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Five Pedagogical Reasons to Add Writing Rap to Your Lesson

Do you wish you could make writing more exciting? (Yes, we meant that to rhyme). We all know that writing is not only critically important for academic development and achievement, but is a key tool through which we can deepen our learning, communicate with others, express ourselves and be creative. But students may not always see writing as a wellspring of opportunity: a study from 2006 found that only 8% of students said they enjoy writing (HSSE, 2006).

Crafting writing exercises and assignments that resonate with students, boost engagement and support the curriculum is a challenge, then—but a solvable one. At Flocabulary, a favorite student-centered writing exercise to incorporate in lessons is, naturally, rhyme-writing! It’s as engaging as it is educational, and you don’t need to be a professional rapper to do it—check out our Writing Academic Rhymes resources here. Here are five ways that bringing rhyme-writing into your lesson has pedagogical benefit:

5 Pedagogical Reasons

  • It builds critical thinking skills – The process of writing academic rhymes begins with thinking critically about content and information. The writer must identify what information about a topic is most pertinent and what should be included in the lyrics. Sometimes, this information is provided or taught to them by their teachers, but other times, students must research a topic or content independently, adding to the skills required and reinforced by the writing academic rhymes process.
  • It allows students to deepen their thinking – We want our students to be able to recall important information and understand key concepts, but we also want to build their skills analyzing, evaluating and applying what they learn. Writing academic rhymes reinforces learning by allowing students to dissect information, manipulate it, and repackage it in the form of original lyrics. It moves their thinking throughout the levels of Bloom’s Taxonomy, including application and creation.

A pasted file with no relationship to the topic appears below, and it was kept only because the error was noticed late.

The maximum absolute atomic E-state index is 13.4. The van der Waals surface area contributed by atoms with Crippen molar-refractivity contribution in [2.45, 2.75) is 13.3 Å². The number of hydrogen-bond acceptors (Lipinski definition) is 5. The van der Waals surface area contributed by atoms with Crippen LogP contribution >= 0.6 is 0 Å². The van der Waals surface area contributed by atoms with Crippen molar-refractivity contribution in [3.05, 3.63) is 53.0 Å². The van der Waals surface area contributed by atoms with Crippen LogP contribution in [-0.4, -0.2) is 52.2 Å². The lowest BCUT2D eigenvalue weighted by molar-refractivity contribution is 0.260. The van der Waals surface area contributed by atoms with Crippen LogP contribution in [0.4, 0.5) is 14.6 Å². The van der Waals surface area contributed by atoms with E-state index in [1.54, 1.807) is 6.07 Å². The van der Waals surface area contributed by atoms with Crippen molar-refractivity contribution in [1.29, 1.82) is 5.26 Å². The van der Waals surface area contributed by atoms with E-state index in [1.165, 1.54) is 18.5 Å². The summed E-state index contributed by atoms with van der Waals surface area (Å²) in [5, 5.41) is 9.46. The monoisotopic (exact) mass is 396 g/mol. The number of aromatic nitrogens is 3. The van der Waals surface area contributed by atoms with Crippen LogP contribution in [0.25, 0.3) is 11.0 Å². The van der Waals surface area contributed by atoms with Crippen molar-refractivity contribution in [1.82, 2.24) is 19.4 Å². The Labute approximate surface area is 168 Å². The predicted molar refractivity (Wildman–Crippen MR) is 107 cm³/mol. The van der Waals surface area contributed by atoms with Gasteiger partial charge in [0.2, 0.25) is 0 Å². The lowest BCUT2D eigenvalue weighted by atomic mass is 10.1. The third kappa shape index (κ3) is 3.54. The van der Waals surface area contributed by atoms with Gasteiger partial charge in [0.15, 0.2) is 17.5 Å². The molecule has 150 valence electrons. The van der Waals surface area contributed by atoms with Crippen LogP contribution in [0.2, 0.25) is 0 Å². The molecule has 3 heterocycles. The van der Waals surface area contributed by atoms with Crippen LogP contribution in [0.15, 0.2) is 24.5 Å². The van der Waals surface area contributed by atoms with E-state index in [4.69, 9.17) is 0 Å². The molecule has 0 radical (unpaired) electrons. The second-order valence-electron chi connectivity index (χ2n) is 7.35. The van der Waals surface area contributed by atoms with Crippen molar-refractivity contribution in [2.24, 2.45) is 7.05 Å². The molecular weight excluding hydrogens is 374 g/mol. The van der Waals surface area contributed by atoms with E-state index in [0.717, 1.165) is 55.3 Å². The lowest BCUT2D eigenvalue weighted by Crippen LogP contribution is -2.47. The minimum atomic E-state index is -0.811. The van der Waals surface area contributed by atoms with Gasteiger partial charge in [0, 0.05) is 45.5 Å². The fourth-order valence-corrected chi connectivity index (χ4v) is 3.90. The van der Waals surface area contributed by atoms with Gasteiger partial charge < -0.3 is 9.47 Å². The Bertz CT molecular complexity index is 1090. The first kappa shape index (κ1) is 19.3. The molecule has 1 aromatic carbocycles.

• It allows students to produce rather than consume (generative processing) – As a teacher, it can be difficult to find engaging activities or teaching strategies that put the power to learn into students’ hands. Writing academic rhymes allows students to create, as opposed to simply consume, content. It can foster a sense of ownership of the content and encourages students to invest more in learning the material.
  • It is a tool for improving reading skills and content learning – Vocabulary is one of the five key components of reading. The process of writing academic rhymes requires students to utilize resources such as a dictionary or thesaurus, promoting vocabulary acquisition. Writing academic rhymes also provides an opportunity for students to demonstrate mastery by applying content knowledge to create something new and meaningful to them.
  • The process of creating a text prompts students to be more thoughtful and engaged when reading text produced by others – When students spend time and energy researching, organizing information, writing, editing, revising and publishing their work, they gain an understanding of the author’s experience. This can prompt students to be empathetic and more engaged by the writing of others, including their peers.

Have you led students to write their own academic rhymes? We want to hear about it! Contact us to share your rap-writing story.

Molly Cronin

Molly's love of education began when she landed her first job at age 17 as a preschool teacher's aide, where she changed countless diapers and led groups of toddlers in many a nursery rhyme. She studied communications, marketing, and education at Cornell University, where she wrote articles for university publications, co-hosted a radio show and led PR for a children's advocacy organization. After a stint in the crazy world of agency PR, she now blends her background in communications and her passion for education in her sales and partnership work at Flocabulary. When she's off Flocab duty, she can be found scouring food blogs and old cookbooks or traipsing around Alphabet City.

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